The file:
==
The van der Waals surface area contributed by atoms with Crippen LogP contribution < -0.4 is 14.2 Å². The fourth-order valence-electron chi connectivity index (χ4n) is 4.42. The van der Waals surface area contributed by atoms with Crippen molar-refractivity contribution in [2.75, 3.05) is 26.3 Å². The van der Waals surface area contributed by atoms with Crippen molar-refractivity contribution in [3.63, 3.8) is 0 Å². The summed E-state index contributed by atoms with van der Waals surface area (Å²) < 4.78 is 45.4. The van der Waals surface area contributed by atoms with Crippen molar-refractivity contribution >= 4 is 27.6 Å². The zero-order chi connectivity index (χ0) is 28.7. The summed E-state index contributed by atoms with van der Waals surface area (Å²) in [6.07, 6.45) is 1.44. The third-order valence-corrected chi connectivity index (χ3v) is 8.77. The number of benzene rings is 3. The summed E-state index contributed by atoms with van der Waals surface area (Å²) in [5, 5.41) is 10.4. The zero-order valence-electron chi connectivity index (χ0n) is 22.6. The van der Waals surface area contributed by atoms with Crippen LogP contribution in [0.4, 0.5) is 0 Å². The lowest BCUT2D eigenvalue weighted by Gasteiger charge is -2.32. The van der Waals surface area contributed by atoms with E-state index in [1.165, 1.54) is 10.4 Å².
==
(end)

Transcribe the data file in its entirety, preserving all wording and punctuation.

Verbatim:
The van der Waals surface area contributed by atoms with Crippen LogP contribution < -0.4 is 14.2 Å². The fourth-order valence-electron chi connectivity index (χ4n) is 4.42. The van der Waals surface area contributed by atoms with Crippen molar-refractivity contribution in [2.75, 3.05) is 26.3 Å². The van der Waals surface area contributed by atoms with Crippen molar-refractivity contribution in [3.63, 3.8) is 0 Å². The summed E-state index contributed by atoms with van der Waals surface area (Å²) < 4.78 is 45.4. The van der Waals surface area contributed by atoms with Crippen molar-refractivity contribution >= 4 is 27.6 Å². The zero-order chi connectivity index (χ0) is 28.7. The summed E-state index contributed by atoms with van der Waals surface area (Å²) in [6.07, 6.45) is 1.44. The third-order valence-corrected chi connectivity index (χ3v) is 8.77. The number of benzene rings is 3. The summed E-state index contributed by atoms with van der Waals surface area (Å²) in [5, 5.41) is 10.4. The zero-order valence-electron chi connectivity index (χ0n) is 22.6. The van der Waals surface area contributed by atoms with Crippen LogP contribution in [0.4, 0.5) is 0 Å². The lowest BCUT2D eigenvalue weighted by Gasteiger charge is -2.32. The van der Waals surface area contributed by atoms with E-state index in [1.165, 1.54) is 10.4 Å².